How do you decide which WIP to work on?
I try to stick with one at a time. I’ll have one main WIP that I put most of my firepower into but there are always other pots simmering on the backburners. My blog posts for example, future projects that I’ve worked on in the past or ones I hope to expand on in the future. Like any other artist, you kind of have to wait for your muses to talk to you. Sometimes it’s like having seventeen tabs open in your brain at once, other times it’s radio silent. I try to prioritize based on what is closest to being completed but sometimes you have to let the waters carry you on their own. While about 80% of my mental power remains on Elements, I still hop around to other stand alones. It honestly depends on what I’m doing that day or what music comes on. I have songs for all my WIPs so if one comes on that I have on a particular WIP’s playlist, it ignites my fire to work on that story.
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What ideas came to you recently from daydreaming?
This is a good one, because most of my ideas have come to me while daydreaming. The most recent one is actually a relationship between two of my supporting characters. They have a lot of history but I hadn’t gone into much detail of exactly how they developed their feelings for one another. The exact moment that it clicked and they crossed the line from friends to more. How everything fell apart for them and most importantly, how they found their way back to each other despite all the pain they had caused one another. I’m a sucker for good ships, and the best stories have more than one. I like to play around with all the different layers and emotions of love, because no two relationships are alike. I’ve fallen so far into these two falling in love that I’ll probably end up writing a little novella about them. I just think they’re neat.
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Think about an interview question for your main character/s and then write down what they don’t say. What secrets do they keep? What do they lie about?
This is actually something I’ve been thinking about recently. I was writing a chapter where Whitney meets her boyfriend’s parents for the first time and his mom asks the age old, “Tell us about yourself.” I don’t know about everyone else, but I always freeze up at this question. Like, I forget everything I care about in a matter of seconds and it only gets worse when you have so many skeletons in your closet.
Whitney in particular doesn’t like talking about her past. She will talk about how she grew up in foster care but doesn’t speak a word about the abusive caretakers she lived with before being adopted. She definitely doesn’t talk about that one time their powers were discovered. When asked about her plans for the future, Whitney will tell them that she doesn’t know because she hasn’t decided what to do with herself. The truth of the matter is, she never allows herself to think about the future because she knows she’s limited with her powers. She feels that because she is a witch in hiding, she’ll never have a normal life and has given up on plans for basic things that other people stress over.
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Do you have prophecies and superstitions as part of the worldbuilding in your WIP? Could you add some?
I try to stay away from chosen one prophecies, simply because they are so overdone. When you’re trying to stand out of a crowd of writers, it’s usually best to avoid what everyone else is doing. There’s only so much room before people get bored of the same old. I kinda took bits and pieces though when it comes to the sense of how the powers in Elements get passed on. I guess that can be considered kind of a prophecy for how my girls get a hold of their jewelry because they could have gone to another generation but the jewelry chose them. The myth of the jewelry was they would find their way to a future generation who would then hold the responsibilities that came with them. I don’t want to say too much because, ya know, spoiler alert.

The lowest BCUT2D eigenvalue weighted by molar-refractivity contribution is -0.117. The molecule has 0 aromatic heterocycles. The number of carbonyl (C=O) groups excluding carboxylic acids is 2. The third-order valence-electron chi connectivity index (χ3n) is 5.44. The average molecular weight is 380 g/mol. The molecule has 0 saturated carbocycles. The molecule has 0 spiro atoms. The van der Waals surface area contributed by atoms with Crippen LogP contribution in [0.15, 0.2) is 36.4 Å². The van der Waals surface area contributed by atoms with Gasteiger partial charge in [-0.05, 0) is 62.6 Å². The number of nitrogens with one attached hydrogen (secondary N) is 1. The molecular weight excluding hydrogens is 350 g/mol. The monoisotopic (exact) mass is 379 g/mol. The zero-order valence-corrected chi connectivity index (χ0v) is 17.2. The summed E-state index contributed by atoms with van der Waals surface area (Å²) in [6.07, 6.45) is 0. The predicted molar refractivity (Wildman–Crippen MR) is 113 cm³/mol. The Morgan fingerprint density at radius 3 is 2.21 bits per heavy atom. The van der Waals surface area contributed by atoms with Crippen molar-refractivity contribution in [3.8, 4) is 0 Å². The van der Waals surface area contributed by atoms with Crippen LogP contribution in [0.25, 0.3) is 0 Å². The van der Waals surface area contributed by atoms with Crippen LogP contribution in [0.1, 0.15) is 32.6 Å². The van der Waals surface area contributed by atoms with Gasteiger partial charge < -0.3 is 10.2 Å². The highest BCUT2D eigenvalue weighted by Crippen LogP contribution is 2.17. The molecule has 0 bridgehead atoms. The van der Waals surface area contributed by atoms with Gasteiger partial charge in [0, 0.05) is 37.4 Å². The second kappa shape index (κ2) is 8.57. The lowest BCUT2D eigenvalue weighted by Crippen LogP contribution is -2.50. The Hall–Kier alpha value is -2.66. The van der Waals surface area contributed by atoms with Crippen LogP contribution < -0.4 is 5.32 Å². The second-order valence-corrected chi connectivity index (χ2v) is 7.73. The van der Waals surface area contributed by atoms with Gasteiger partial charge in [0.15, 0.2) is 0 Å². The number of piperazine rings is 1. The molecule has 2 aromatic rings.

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Does your WIP have fairy tales? Do your characters tell mythical stories to each other?
Elements has fairy tales in the sense of stories that have been passed down and told so many times that they get embellished and details are skewed. My witches had already built their society and it had fallen a good century before my book takes place. So the truth of what actually happened to the last generations of Elements before my girls is a mystery. First hand accounts were documents but books were lost and the stories became legend. Most of the witches who still believe the Elements even existed think of it all as myth anyway.
The fun thing about this is, trying to decipher what is fact and what is fiction. What actually happened and what details were added in to fluff up the story years down the road. This really plays into my character’s goals of finding out the truth about themselves. Once they start doing some digging to see the history behind their powers and if there is anyone else out there like them, they come across these old myths of what may have happened. It’s like another piece to the massive puzzle I’ve been building. You can’t build a picture out of a handful of pieces. You have to keep looking before you start to understand what you’re even looking at. It’s tedious for sure, but that is what truly tests how serious my characters are about not only finding the truth but also cleaning up the messes they make along the way.
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